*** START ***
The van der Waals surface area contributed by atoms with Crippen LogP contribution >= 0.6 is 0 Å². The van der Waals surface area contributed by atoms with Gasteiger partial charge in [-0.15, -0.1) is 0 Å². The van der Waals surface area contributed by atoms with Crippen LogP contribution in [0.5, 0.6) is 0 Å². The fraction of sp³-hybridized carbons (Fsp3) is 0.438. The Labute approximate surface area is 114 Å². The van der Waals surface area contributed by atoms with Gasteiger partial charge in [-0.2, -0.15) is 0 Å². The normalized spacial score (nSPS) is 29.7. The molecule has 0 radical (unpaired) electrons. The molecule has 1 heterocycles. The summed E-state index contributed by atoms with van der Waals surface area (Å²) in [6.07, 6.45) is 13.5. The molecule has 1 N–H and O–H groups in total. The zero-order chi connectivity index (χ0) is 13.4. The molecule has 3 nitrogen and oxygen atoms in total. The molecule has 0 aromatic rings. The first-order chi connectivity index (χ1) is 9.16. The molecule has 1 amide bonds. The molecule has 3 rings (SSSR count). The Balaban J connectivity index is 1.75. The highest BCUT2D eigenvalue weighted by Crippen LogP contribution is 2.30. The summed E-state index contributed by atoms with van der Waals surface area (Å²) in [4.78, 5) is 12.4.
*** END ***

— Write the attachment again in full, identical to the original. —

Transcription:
The van der Waals surface area contributed by atoms with Crippen LogP contribution >= 0.6 is 0 Å². The van der Waals surface area contributed by atoms with Gasteiger partial charge in [-0.15, -0.1) is 0 Å². The van der Waals surface area contributed by atoms with Crippen LogP contribution in [0.5, 0.6) is 0 Å². The fraction of sp³-hybridized carbons (Fsp3) is 0.438. The Labute approximate surface area is 114 Å². The van der Waals surface area contributed by atoms with Gasteiger partial charge in [-0.2, -0.15) is 0 Å². The normalized spacial score (nSPS) is 29.7. The molecule has 0 radical (unpaired) electrons. The molecule has 1 heterocycles. The summed E-state index contributed by atoms with van der Waals surface area (Å²) in [6.07, 6.45) is 13.5. The molecule has 1 N–H and O–H groups in total. The zero-order chi connectivity index (χ0) is 13.4. The molecule has 3 nitrogen and oxygen atoms in total. The molecule has 0 aromatic rings. The first-order chi connectivity index (χ1) is 9.16. The molecule has 1 amide bonds. The molecule has 3 rings (SSSR count). The Balaban J connectivity index is 1.75. The highest BCUT2D eigenvalue weighted by Crippen LogP contribution is 2.30. The summed E-state index contributed by atoms with van der Waals surface area (Å²) in [4.78, 5) is 12.4.